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Stargazers: How a group of women scientists changed our understanding of the stars




This long-exposure photograph taken on April 23, 2015 on Earth Day shows Lyrids meteors shower passing near the Milky Way in the clear night sky of Thanlyin, nearly 14miles away from Yangon.
This long-exposure photograph taken on April 23, 2015 on Earth Day shows Lyrids meteors shower passing near the Milky Way in the clear night sky of Thanlyin, nearly 14miles away from Yangon.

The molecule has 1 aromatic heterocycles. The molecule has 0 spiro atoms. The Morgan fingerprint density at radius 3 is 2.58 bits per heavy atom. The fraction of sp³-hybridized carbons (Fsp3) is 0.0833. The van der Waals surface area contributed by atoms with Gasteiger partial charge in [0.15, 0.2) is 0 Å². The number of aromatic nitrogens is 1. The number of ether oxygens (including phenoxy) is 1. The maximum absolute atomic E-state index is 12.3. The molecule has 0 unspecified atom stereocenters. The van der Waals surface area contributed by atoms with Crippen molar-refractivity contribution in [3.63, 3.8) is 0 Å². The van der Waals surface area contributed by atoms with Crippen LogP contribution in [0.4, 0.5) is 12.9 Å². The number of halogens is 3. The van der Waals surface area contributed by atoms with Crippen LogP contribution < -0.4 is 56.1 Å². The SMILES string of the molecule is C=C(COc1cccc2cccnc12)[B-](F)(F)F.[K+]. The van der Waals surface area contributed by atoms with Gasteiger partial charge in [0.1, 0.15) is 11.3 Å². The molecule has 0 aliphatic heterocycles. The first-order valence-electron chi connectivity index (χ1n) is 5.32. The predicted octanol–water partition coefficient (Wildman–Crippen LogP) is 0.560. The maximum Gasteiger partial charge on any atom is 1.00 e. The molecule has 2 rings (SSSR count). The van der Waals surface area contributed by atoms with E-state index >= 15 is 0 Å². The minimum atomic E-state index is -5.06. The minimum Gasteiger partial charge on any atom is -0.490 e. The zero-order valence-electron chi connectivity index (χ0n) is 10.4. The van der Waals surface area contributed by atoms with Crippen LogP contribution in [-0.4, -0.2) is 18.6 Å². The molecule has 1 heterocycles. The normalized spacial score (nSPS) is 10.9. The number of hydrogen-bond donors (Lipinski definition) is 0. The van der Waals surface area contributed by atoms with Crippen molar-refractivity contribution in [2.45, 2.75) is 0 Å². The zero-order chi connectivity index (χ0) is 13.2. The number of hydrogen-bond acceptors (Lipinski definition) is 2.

YE AUNG THU/AFP/Getty Images

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In the mid-1800’s several women worked as human computers at Harvard College’s Observatory.

Their job was to interpret what their male co-workers saw while looking through telescopes at the night sky. Later, with the advent of photography, the same women studied the stars captured on glass photographic plates. Their discoveries attracted worldwide acclaim and their classification system for stars is still used today. 

Dava Sobel’s book, “The Glass Universe” tells the story of this group of women who were pioneers in a field dominated by men. Now, decades later, the half-million plates they studied are being digitized for ongoing research.

Guest:

Dava Sobel, author of “The Glass Universe: How the Ladies of the Harvard Observatory Took the Measure of the Stars” (Viking, 2016) as well as a former science reporter for the New York Times